If you wish to view the unique rodents of Andasibe, it is important to search at night when they are active and can be seen in the forest.

Bats

Madagascar supports at least two dozen endemic species of bats. Unfortunately, the bats of Andasibe do not receive much attention from visitors and tend to be overlooked compared to the other fauna, even though as many as 21 species have been recorded in the area.

Madagascar Flying Foxes (Pteropus rufus) can be seen in the thousands north of Moramanga roosting in fruit trees, while perhaps the best bat experience of Andasibe can be had in the village.

The attic of the post office is home to a large bat roost and is conveniently located next to a small shop that sells beverages. Watching the bats come out at sunset while sitting on a bench outside with a cold Three Horses Beer in hand is an experience not to be missed, whether you like bats or not!

Tenrecs, Rodents, and Bats of Andasibe

Afrotheria:
Tenrec ecaudatus Common Tailless Tenrec
Setifer setosus Greater Hedgehog Tenrec
Hemicentetes semispinosus Lowland Streaked Tenrec
Oryzorictes hova Mole-like Rice Tenrec
Microgale spp. Shrew Tenrecs
Limnogale mergulus Aquatic Tenrec
Rodentia:
Eliurus majori Major’s Tufted-tailed Rat
Eliurus tanala Tanala Tufted-tailed Rat
Eliurus webbi Webb’s Tufted-tailed Rat
Eliurus petteri? Petter’s Tufted-tailed Rat
Brachytarsomys albicauda  White-tailed Rat
Brachyuromys betsileoensis Betsileo Short-tailed Rat
Brachyuromys ramirohitra  Gregarious Short-tailed Rat
Gymnuromys roberti Voalavoanala
Monticolomys koopmani? Koopman’s Mountain Mouse
Nesomys rufus  Island Mouse
Voalavo antsahabensis? Eastern Voalavo
Chiroptera:
Pteropus rufus Flying Fox
Eidolon dupreanum Madagascar Fruit Bat
Emballonura atrata Peters’s Sheath-Tailed Bat
Taphozous mauritianus Mauritian Tomb Bat
Myzopoda aurita Madagascar Sucker-footed Bat
Chaerephon atsinanana Madagascan Free-tailed Bat
Chaerephon jobimena Bat
Mops leucostigma Bat
Mops midas Midas Free-tailed Bat
Mormopterus jugularis Peter’s Wrinkle-lipped Bat
Otomops madagascariensis Madagascar Free-tailed Bat
Tadarida fulminans Large Free-tailed Bat
Miniopterus egeri Eger’s Long-fingered Bat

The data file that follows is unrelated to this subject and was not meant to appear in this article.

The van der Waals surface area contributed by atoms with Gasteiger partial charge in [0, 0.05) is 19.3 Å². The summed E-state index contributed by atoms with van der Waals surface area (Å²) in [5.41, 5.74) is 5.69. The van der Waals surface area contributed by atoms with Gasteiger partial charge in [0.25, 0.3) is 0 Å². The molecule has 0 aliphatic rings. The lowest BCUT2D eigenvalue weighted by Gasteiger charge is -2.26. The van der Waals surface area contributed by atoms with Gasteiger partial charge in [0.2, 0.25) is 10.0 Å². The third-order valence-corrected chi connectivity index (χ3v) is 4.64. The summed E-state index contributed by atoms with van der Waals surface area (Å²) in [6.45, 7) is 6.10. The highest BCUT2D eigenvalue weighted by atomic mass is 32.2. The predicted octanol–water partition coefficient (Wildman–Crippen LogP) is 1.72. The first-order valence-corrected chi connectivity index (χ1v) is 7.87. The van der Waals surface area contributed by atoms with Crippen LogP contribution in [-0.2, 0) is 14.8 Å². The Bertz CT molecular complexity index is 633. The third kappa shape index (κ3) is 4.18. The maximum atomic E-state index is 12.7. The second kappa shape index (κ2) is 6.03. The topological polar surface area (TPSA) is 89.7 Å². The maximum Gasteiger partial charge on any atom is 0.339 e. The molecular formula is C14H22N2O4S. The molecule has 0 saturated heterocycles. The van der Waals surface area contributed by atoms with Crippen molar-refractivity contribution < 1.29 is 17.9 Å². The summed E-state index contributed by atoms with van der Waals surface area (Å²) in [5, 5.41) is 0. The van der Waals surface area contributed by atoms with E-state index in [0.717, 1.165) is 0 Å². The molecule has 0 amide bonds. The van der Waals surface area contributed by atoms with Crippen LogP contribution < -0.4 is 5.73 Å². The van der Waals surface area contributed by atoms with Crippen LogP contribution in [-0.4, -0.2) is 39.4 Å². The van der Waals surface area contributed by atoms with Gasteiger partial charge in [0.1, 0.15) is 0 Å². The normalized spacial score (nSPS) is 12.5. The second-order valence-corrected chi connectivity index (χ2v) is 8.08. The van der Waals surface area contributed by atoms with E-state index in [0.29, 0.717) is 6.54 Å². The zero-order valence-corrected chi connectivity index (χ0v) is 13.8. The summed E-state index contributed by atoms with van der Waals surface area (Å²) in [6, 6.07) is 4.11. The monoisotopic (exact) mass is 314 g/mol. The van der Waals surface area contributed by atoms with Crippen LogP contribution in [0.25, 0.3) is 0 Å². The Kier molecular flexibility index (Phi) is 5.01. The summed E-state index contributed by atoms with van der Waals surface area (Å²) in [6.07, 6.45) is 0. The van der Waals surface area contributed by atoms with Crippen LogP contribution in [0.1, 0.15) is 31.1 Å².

Miniopterus gleni Glen’s Long-fingered Bat
Miniopterus majori Major’s long-fingered Bat
Miniopterus manavi? Manavi Long-fingered Bat
Miniopterus sororculus? Sorocula Long-fingered bat
Myotis goudoti Malagasy Mouse-eared Bat
Neoromicia matroka? Malagasy Serotine
Neoromicia robertsi? Bat
Scotophilus robustus Robust Yellow Bat

Mammals of Andasibe Part 1 – Lemurs and Carnivores

Lemurs

This is the realm of the lemurs, both diurnal and nocturnal. While the enigmatic Greater Bamboo Lemur (Prolemur simus) is the rarest of the Andasibe region’s 14 species, the eerie song of the Indri (Indri indri) is the epitaph of Andasibe. Indri are easily found with the help of local guides in the morning within Analamazaotra Forest Station, an experience not to be missed while visiting.

Next to the Indri, perhaps the next two most charismatic lemur species of Andasibe are best searched for in the forests north of the village, at Torotorofotsy and Mantadia National Park. Here it is possible — with some luck — to observe the Diademed Sifaka (Propithecus diadema) and Black and White Ruffed Lemur (Varecia variegata), the latter more often heard than seen.

Diademed Sifaka are best viewed in Andasibe-Mantadia National Park.

Diademed Sifaka are best viewed in Andasibe-Mantadia National Park.

A tiny local endemic only described in 2005 – Goodman’s Mouse Lemur (Microcebus lehilahytsara) — as well as Dwarf Lemurs (Cheirogaleus spp.), the Eastern Woolly Lemur (Avahi laniger) and the Greater Sportive Lemur (Lepilemur mustelinus) are all common nocturnal encounters.

Less often stumbled upon at night is the Hairy-eared Dwarf Lemur (Allocebus trichotis). Andasibe is also home to the seldom seen and bizarre Aye-aye (Daubentonia madagascariensis).

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The infrequently observed nocturnal Hairy-eared Dwarf Lemur (Allocebus trichotis).

In addition to the Greater Bamboo Lemur, the more widespread Lesser Bamboo Lemur (Hapalemur griseus) also inhabits the forests around Andasibe. As their name suggests, the majority of their diet consists of bamboo, though they also will feed on leaves, fruit and flowers.